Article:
The sound is better for the U2 part of the concert, but it’s still not perfect. Still sounds muddy and bass-heavy, and I’m a fan of bass. The first half of the U2 set is all about their fun party music. The second half seems to be focused on social justice and, to a point, spirituality. Several songs into the U2 set, I’m tired of sitting, so I stand up and dance a little. There are a few people on the row behind us standing, but most folks are sitting, staring intently at the stage below.

The Allmans sound great, but I’m not looking forward to battling this stoned crowd in the parking lots, so we stay until 11ish and head for the house.

Comparing U2/Muse and Allman Brothers/Widespread Panic doesn’t seem logical at first. It’s a definite apples/oranges scenario, but of course, that’s not stopping me. The U2 show was a spectacle. It was like going to the circus – you’re watching all of these things in front of you, but there’s a disconnect. At times, we were impartial observers. I kept wondering whether or not the members of the band were having fun, or if it’s just a well-paying job for them. I couldn’t tell by looking at their faces on the video screen.

At the Allman Brothers/Widespread Panic show, the band members looked like they were having a blast. It felt like the audience was an integral part of the show, pushing the bands on to do new and different things. It’s the difference between watching TV, and doing something in real life. They were both great shows, but only one was a true rock concert.

Monday, October 13, 2008

Laurie Anderson in Dallas, 10/12/08

Laurie Anderson persuaded me to buy season tickets to TITAS. Well, not Laurie personally, but the announcement that she would be performing her new show, Homeland, in Big D. I've seen Anderson at least 4 times, and it's always been a thought-provoking and mind-bending experience. Listening to Laurie Anderson allows me to slip outside my skin and recognize the overall strangeness that is the human experience. I'm convinced that the two best pop-culture windows on human life can be found in Blue Man Group and Laurie Anderson.

Anderson is currently touring her Homeland show, which the NYTimes reviewer thought could bookend her United States I-IV set. Homeland comments on the economy, war, and security in post 9/11 United States, along with a few miscellaneous stories thrown in so things don't get overwhelming.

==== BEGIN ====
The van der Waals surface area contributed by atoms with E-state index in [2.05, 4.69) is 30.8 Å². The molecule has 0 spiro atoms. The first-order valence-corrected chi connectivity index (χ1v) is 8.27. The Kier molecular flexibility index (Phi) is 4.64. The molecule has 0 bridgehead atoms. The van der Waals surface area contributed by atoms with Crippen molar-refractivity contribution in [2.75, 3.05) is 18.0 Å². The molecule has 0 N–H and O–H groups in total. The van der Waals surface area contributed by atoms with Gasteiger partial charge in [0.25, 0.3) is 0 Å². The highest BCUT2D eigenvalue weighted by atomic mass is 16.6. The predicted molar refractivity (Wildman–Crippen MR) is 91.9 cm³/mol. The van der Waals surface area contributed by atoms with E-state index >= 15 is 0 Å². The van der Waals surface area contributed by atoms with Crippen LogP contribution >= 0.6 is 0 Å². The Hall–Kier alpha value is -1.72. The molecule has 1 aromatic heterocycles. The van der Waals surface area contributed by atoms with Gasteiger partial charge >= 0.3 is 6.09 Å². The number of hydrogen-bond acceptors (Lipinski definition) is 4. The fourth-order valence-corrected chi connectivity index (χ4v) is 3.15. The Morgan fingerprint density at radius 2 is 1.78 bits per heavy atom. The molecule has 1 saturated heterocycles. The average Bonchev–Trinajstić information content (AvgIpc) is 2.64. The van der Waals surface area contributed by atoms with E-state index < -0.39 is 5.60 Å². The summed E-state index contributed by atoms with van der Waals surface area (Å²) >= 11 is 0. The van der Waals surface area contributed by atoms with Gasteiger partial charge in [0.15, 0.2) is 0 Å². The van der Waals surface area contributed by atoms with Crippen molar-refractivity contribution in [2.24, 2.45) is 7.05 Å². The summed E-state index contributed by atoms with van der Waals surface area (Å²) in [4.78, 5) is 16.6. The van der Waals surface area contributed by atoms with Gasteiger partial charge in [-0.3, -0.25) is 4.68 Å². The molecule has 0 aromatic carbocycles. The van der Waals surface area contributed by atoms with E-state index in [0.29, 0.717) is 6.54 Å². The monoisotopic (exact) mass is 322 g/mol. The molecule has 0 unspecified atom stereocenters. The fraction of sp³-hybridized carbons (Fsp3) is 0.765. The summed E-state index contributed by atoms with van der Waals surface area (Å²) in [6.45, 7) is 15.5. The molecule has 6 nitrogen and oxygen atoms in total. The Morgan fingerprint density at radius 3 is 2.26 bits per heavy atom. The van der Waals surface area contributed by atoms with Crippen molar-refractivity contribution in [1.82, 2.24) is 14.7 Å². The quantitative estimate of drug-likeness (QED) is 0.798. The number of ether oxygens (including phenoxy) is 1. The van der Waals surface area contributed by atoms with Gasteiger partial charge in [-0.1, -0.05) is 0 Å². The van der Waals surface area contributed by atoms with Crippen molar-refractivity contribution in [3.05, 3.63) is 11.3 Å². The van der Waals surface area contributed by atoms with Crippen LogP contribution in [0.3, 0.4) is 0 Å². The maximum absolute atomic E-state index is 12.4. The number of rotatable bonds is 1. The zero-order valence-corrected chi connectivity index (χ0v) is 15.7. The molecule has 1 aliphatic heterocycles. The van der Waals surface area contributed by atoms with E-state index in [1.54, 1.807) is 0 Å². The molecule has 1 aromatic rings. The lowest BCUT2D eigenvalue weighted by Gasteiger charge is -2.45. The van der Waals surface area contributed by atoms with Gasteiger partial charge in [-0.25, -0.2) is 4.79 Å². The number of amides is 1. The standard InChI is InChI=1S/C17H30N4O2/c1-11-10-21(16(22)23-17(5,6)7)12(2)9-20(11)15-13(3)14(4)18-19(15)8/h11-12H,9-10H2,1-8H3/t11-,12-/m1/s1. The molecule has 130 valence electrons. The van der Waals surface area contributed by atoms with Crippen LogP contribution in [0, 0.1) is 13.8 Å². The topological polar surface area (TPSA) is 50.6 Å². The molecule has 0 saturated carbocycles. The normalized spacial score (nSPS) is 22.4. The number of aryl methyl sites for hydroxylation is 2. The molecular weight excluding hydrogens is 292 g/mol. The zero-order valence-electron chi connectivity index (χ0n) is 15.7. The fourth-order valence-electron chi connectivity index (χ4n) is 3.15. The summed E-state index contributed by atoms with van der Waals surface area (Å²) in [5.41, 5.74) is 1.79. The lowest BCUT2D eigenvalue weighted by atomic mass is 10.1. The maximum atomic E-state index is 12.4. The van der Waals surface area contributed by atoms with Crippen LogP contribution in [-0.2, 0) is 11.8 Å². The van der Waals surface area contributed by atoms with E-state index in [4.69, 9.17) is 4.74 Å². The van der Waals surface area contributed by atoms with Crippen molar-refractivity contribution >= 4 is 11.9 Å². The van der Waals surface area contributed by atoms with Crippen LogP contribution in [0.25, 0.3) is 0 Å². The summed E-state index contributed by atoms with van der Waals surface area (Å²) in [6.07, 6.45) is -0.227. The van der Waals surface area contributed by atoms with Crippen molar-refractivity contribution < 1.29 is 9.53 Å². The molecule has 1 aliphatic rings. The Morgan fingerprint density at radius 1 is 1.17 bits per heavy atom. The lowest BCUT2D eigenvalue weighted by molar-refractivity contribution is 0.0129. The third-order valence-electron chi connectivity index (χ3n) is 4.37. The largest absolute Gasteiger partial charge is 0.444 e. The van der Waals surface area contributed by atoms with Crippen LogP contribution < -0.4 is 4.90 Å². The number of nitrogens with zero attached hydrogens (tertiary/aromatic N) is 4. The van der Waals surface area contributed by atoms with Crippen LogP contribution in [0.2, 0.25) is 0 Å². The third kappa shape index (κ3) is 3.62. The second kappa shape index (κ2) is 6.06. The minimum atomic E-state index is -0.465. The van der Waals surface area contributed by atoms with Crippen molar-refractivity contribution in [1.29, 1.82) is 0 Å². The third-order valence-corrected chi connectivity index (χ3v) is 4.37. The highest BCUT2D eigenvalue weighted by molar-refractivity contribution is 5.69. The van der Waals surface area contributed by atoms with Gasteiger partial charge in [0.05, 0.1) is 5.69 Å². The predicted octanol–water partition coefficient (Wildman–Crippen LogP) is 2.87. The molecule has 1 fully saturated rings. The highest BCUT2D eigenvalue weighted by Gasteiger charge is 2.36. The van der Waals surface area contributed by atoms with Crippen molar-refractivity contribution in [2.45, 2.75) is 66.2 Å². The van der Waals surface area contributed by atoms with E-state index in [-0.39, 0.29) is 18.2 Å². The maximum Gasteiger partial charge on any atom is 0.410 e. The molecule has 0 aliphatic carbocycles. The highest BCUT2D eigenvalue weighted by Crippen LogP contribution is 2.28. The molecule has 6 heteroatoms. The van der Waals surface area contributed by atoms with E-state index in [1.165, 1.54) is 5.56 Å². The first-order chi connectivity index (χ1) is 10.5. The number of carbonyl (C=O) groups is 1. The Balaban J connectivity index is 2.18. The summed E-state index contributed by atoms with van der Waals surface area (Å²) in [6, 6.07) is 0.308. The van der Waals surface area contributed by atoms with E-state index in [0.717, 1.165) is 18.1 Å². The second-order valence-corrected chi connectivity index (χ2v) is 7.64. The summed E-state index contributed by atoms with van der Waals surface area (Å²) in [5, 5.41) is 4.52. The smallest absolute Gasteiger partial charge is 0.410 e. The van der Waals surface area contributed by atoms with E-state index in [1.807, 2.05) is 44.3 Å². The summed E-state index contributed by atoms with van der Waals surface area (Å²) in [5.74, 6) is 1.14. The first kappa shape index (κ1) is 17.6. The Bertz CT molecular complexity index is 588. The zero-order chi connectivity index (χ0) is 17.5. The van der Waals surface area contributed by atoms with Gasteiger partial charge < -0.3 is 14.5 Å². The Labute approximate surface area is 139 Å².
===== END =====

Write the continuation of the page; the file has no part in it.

In one of my favorite sections, Anderson comments that airport security ruins a potentially fun activity -- undressing in public. She does a wonderful job of describing the sadness and tension of people shuffling along with their possessions, attempting to get through security.

I'm very curious about whether the songs in Homeland have shifted over the course of Anderson's multi-month tour. There were several pieces on the scariness of the financial markets that would have seemed fairly prescient when her tour began in March/April. My guess is that some songs have been added in the past few weeks.

Will you enjoy this if you go? That depends on your attitude towards performances. If you attend performances for escapism, then no, probably not. It's like a newscast that also conveys emotional weight. But if you don't mind some socio-political commentary with your entertainment, you'll probably enjoy yourself.

This performance was also notable because Anderson seems to be singing more. Most of the Anderson shows I've attended in the past have focused on the storytelling, which I love. This performance seemed to be about a 50/50 split between singing and storytelling. The music isn't quite as energetic and bouncy as Strange Angels -era Anderson -- it's much more about atmospherics and synth washes.

Another major change from past performances -- the "Voice of Authority," Anderson's voice changer that makes her sound a bit like Walter Cronkite. Previously, the "Voice of Authority" has projected just that -- unflinching authority, occasionally questioning human motives and behaviors, but always dispassionate. But in Homeland, the "Voice of Authority" shows fear. In saying "There's trouble down at the mine," Anderson was implying that conditions in the U.S. are extremely dangerous, but that we're all just going about business as usual. Personally, I found it scary that after all the years of supreme confidence and detachment, the "Voice" cracked...

There were no projected visuals this time around, unlike past multi-media tour-de-force performances. The staging was simple, with candles on the floor and low-hanging lightbulbs just above the stage. Anderson stayed behind her keyboards for most of the performance, understandably, because the stage would have been difficult to navigate.

Lou Reed joined the ensemble for the final three songs of the performance, contributing vocals and guitar to a song seemingly titled "Lost Art of Conversation" (see the YouTube clip at the end of the post). After two standing ovations, Anderson came out and performed a solo violin piece for the encore. The violin was patched through the keyboard, so it had some effects running on top of the violin sound, but still allowed the gorgeous violin tone to come through.

All in all, a great show, and very thought-provoking, as Anderson shows usually are. As I mentioned earlier, I would have preferred more stories, but it was also nice to see a different sort of show from Anderson.

Thursday, October 02, 2008

One Fine "Day"

So. Good.

Wednesday, October 01, 2008


Excuse me, sorry, but I'm approaching sheer giddiness right now...

Life is good... Life is very good...